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Global Columbus: Leticia Vazquez

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Leticia Vazquez
Leticia Vazquez

Leticia Vazquez

Born: San Luis Potosi, Mexico

Age: 56

Primary Language: Spanish, English, a little French

Work: Teaches Spanish at Ivy Tech Community College

Education: Bachelor of Science in Industrial Engineering from Instituto Tecnologico de San Luis Potosi; certifications for English as a foreign language and Spanish as a foreign language

Family: Husband, Jose Contreras, works at Cummins Inc.; son, Jose Arturo Contreras, 26, graduated from Indiana University with a degree in graphic design; daughter, Leticia Contreras, 22, student at Ball State University, majoring in early childhood education

Hobbies: My main hobby is helping people, and I have found a lot of opportunities to do that. I volunteer at Developmental Services Inc., also at Volunteers in Medicine, (BCSC) Family School Partners and at Classico Monetaria, a program that helps Hispanic people get their elementary and secondary school certification. I am also a member of the Columbus Parks Foundation and of the Patient Family Advisory Council at Columbus Regional Health.

● Why did you come to the U.S.?

I came here for my husband’s job as a technical adviser at Cummins.

● When did you come to live in Columbus?

We came to Columbus eight years ago.

● Tell me about your work.

I developed the higher levels (Spanish III and IV) to be taught online and now they are approved to be taught statewide at Ivy Tech. It surprised me when they asked me to certify to teach Spanish online because I thought to learn a foreign language online would be very difficult.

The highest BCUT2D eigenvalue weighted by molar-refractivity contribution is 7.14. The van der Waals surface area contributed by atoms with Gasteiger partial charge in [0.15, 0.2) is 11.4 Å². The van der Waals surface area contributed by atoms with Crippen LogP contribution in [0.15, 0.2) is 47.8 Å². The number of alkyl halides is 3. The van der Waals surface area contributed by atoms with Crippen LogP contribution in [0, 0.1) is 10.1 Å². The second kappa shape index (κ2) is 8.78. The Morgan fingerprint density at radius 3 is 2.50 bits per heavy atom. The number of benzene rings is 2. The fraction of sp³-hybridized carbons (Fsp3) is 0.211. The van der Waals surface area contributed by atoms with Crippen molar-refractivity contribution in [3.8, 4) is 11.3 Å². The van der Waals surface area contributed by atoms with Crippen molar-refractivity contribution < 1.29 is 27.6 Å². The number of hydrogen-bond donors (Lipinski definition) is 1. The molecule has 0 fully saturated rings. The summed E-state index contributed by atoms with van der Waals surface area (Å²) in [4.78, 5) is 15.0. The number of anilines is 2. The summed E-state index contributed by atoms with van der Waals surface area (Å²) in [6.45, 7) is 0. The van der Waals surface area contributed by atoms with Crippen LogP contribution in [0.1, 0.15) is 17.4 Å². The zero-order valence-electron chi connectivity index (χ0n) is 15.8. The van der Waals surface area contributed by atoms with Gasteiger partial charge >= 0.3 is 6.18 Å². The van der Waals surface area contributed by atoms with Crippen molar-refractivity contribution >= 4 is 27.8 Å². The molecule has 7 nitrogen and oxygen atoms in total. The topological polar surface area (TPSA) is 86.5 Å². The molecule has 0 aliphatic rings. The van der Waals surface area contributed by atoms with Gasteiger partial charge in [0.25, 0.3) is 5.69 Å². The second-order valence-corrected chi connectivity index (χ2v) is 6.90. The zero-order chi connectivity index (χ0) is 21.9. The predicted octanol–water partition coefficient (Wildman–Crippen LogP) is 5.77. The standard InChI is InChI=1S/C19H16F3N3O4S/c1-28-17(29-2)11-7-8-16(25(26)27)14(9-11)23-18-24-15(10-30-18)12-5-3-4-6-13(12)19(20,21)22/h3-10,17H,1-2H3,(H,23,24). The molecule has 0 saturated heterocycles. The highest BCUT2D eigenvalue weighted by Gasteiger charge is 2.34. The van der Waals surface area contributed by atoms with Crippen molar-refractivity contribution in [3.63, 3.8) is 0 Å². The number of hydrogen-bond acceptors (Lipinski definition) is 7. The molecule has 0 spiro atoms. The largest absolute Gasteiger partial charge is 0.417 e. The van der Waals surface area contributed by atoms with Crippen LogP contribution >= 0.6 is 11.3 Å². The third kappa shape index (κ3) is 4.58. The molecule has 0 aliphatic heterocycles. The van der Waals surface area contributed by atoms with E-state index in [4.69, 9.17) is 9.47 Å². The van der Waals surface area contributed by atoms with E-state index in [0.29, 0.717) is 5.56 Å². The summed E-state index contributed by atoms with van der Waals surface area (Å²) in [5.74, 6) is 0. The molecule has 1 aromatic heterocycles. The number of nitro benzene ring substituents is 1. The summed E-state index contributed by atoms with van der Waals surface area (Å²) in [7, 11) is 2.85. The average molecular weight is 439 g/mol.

It happens that you have all the tools to get it done. They do recordings, I record my feedback, and they have all the skills they need to learn the language.

● What do you like best about your job?

What I like most is that I have been able to develop a close relationship with people that I have never seen, and that’s really cool. Since my main purpose in life is to help people, it is very rewarding. Sometimes a student will tell me it’s the last class they need to get a degree, but they will be traveling and need to do it online. I have people taking classes from different places around the country and around the world.

I have had students take the class from South Korea, Italy, London and there was a very dramatic case of a girl taking a class from Egypt during the riots. She wasn’t able to deliver assignments because a bomb destroyed the Internet server and she was worried, but I told her not to worry because she had a great excuse. The best compliment I have gotten from my students is that I am more than a teacher, I am a friend.

● What were some of your first impressions of the U.S.?

My first impression was everything was so big and bright. The first trip was to Chicago and at that time San Luis Potosi was 700,000 people, so Chicago was a lot bigger. I made the usual trips from Mexico to San Antonio, Austin, Brownsville and Orlando to Disney World with my kids. I like the organization because most of the cities here have well-planned infrastructure.